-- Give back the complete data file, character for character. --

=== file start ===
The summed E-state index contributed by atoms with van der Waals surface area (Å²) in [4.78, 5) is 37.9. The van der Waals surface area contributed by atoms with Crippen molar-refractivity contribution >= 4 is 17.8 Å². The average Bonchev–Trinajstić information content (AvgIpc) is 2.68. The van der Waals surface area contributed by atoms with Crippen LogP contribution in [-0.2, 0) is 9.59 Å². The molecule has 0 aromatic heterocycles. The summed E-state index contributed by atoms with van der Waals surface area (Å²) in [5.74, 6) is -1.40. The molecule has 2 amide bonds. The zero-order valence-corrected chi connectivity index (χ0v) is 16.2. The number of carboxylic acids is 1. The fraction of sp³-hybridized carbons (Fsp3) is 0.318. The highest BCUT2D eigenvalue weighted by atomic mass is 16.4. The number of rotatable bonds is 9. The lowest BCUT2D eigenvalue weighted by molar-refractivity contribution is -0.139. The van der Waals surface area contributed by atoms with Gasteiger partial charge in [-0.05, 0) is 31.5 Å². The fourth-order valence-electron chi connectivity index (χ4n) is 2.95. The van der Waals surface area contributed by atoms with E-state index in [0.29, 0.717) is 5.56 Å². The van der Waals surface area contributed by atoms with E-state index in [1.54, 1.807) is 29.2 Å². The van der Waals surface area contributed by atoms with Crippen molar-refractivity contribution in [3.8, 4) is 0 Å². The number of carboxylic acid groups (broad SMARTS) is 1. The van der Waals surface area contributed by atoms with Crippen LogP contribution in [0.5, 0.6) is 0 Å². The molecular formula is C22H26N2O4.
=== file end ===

The summed E-state index contributed by atoms with van der Waals surface area (Å²) in [4.78, 5) is 37.9. The van der Waals surface area contributed by atoms with Crippen molar-refractivity contribution >= 4 is 17.8 Å². The average Bonchev–Trinajstić information content (AvgIpc) is 2.68. The van der Waals surface area contributed by atoms with Crippen LogP contribution in [-0.2, 0) is 9.59 Å². The molecule has 0 aromatic heterocycles. The summed E-state index contributed by atoms with van der Waals surface area (Å²) in [5.74, 6) is -1.40. The molecule has 2 amide bonds. The zero-order valence-corrected chi connectivity index (χ0v) is 16.2. The number of carboxylic acids is 1. The fraction of sp³-hybridized carbons (Fsp3) is 0.318. The highest BCUT2D eigenvalue weighted by atomic mass is 16.4. The number of rotatable bonds is 9. The lowest BCUT2D eigenvalue weighted by molar-refractivity contribution is -0.139. The van der Waals surface area contributed by atoms with Gasteiger partial charge in [-0.05, 0) is 31.5 Å². The fourth-order valence-electron chi connectivity index (χ4n) is 2.95. The van der Waals surface area contributed by atoms with E-state index in [0.29, 0.717) is 5.56 Å². The van der Waals surface area contributed by atoms with E-state index in [1.54, 1.807) is 29.2 Å². The van der Waals surface area contributed by atoms with Crippen molar-refractivity contribution in [3.8, 4) is 0 Å². The number of carboxylic acid groups (broad SMARTS) is 1. The van der Waals surface area contributed by atoms with Crippen LogP contribution in [0.5, 0.6) is 0 Å². The molecular formula is C22H26N2O4.